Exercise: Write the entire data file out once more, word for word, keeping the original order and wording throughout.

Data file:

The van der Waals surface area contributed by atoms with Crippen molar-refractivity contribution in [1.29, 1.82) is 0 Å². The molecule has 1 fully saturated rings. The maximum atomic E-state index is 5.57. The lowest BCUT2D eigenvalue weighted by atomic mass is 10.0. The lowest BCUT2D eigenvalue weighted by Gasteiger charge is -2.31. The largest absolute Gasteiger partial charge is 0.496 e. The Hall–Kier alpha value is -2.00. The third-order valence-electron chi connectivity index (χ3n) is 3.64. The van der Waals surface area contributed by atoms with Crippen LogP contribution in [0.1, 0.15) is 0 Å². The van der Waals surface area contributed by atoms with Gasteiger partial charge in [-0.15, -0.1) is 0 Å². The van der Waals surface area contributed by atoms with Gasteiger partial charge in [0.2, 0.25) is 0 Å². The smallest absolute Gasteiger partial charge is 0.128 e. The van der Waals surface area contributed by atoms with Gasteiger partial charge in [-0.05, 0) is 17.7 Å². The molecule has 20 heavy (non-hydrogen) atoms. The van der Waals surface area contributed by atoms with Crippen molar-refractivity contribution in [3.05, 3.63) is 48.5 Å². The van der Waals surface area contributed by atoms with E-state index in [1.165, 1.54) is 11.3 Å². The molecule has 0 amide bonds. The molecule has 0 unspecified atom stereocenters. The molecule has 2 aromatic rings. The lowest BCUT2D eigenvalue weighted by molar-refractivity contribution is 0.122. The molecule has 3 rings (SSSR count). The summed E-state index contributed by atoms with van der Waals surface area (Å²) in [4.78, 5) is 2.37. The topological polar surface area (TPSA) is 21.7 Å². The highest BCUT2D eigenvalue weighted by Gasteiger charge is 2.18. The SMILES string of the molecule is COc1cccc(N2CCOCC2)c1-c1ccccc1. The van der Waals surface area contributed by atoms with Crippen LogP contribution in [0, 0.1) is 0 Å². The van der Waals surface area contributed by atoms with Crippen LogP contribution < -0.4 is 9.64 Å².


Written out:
The van der Waals surface area contributed by atoms with Crippen molar-refractivity contribution in [1.29, 1.82) is 0 Å². The molecule has 1 fully saturated rings. The maximum atomic E-state index is 5.57. The lowest BCUT2D eigenvalue weighted by atomic mass is 10.0. The lowest BCUT2D eigenvalue weighted by Gasteiger charge is -2.31. The largest absolute Gasteiger partial charge is 0.496 e. The Hall–Kier alpha value is -2.00. The third-order valence-electron chi connectivity index (χ3n) is 3.64. The van der Waals surface area contributed by atoms with Crippen LogP contribution in [0.1, 0.15) is 0 Å². The van der Waals surface area contributed by atoms with Gasteiger partial charge in [-0.15, -0.1) is 0 Å². The van der Waals surface area contributed by atoms with Gasteiger partial charge in [0.2, 0.25) is 0 Å². The smallest absolute Gasteiger partial charge is 0.128 e. The van der Waals surface area contributed by atoms with Gasteiger partial charge in [-0.05, 0) is 17.7 Å². The molecule has 20 heavy (non-hydrogen) atoms. The van der Waals surface area contributed by atoms with Crippen molar-refractivity contribution in [3.05, 3.63) is 48.5 Å². The van der Waals surface area contributed by atoms with E-state index in [1.165, 1.54) is 11.3 Å². The molecule has 0 amide bonds. The molecule has 0 unspecified atom stereocenters. The molecule has 2 aromatic rings. The lowest BCUT2D eigenvalue weighted by molar-refractivity contribution is 0.122. The molecule has 3 rings (SSSR count). The summed E-state index contributed by atoms with van der Waals surface area (Å²) in [4.78, 5) is 2.37. The topological polar surface area (TPSA) is 21.7 Å². The highest BCUT2D eigenvalue weighted by Gasteiger charge is 2.18. The SMILES string of the molecule is COc1cccc(N2CCOCC2)c1-c1ccccc1. The van der Waals surface area contributed by atoms with Crippen LogP contribution in [0, 0.1) is 0 Å². The van der Waals surface area contributed by atoms with Crippen LogP contribution < -0.4 is 9.64 Å².